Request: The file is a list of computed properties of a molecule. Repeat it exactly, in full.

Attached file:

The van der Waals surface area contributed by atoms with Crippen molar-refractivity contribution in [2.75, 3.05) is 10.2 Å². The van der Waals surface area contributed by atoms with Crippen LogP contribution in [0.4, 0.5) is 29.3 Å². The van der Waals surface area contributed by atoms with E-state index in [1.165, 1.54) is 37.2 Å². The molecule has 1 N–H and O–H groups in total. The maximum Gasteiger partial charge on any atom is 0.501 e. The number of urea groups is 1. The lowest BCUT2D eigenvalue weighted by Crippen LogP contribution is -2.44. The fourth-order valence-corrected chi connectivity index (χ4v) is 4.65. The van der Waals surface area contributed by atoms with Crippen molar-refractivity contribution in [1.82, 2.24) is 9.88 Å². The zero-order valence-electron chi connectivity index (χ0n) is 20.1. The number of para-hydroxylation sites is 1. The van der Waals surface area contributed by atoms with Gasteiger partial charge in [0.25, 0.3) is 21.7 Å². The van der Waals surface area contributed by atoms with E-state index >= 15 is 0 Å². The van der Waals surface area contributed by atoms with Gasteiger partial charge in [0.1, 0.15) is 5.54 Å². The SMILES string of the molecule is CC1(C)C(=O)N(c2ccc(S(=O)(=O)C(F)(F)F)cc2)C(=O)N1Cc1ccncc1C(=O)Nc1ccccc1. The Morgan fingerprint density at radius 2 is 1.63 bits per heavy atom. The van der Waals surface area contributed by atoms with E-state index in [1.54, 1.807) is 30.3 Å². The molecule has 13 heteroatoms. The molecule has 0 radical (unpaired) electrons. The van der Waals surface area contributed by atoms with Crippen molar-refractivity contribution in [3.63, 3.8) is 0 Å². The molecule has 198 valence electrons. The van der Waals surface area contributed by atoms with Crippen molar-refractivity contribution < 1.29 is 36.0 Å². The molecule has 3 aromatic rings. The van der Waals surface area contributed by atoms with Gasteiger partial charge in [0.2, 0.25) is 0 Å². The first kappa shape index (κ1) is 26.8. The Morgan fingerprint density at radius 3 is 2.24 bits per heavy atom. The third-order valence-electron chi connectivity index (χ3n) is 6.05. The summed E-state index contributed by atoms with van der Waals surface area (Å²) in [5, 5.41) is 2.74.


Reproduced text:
The van der Waals surface area contributed by atoms with Crippen molar-refractivity contribution in [2.75, 3.05) is 10.2 Å². The van der Waals surface area contributed by atoms with Crippen LogP contribution in [0.4, 0.5) is 29.3 Å². The van der Waals surface area contributed by atoms with E-state index in [1.165, 1.54) is 37.2 Å². The molecule has 1 N–H and O–H groups in total. The maximum Gasteiger partial charge on any atom is 0.501 e. The number of urea groups is 1. The lowest BCUT2D eigenvalue weighted by Crippen LogP contribution is -2.44. The fourth-order valence-corrected chi connectivity index (χ4v) is 4.65. The van der Waals surface area contributed by atoms with Crippen molar-refractivity contribution in [1.82, 2.24) is 9.88 Å². The zero-order valence-electron chi connectivity index (χ0n) is 20.1. The number of para-hydroxylation sites is 1. The van der Waals surface area contributed by atoms with Gasteiger partial charge in [0.25, 0.3) is 21.7 Å². The van der Waals surface area contributed by atoms with E-state index >= 15 is 0 Å². The van der Waals surface area contributed by atoms with Gasteiger partial charge in [0.1, 0.15) is 5.54 Å². The SMILES string of the molecule is CC1(C)C(=O)N(c2ccc(S(=O)(=O)C(F)(F)F)cc2)C(=O)N1Cc1ccncc1C(=O)Nc1ccccc1. The Morgan fingerprint density at radius 2 is 1.63 bits per heavy atom. The van der Waals surface area contributed by atoms with E-state index in [1.54, 1.807) is 30.3 Å². The molecule has 13 heteroatoms. The molecule has 0 radical (unpaired) electrons. The van der Waals surface area contributed by atoms with Crippen molar-refractivity contribution in [3.63, 3.8) is 0 Å². The molecule has 198 valence electrons. The van der Waals surface area contributed by atoms with Crippen molar-refractivity contribution < 1.29 is 36.0 Å². The molecule has 3 aromatic rings. The van der Waals surface area contributed by atoms with Gasteiger partial charge in [0.2, 0.25) is 0 Å². The first kappa shape index (κ1) is 26.8. The Morgan fingerprint density at radius 3 is 2.24 bits per heavy atom. The third-order valence-electron chi connectivity index (χ3n) is 6.05. The summed E-state index contributed by atoms with van der Waals surface area (Å²) in [5, 5.41) is 2.74.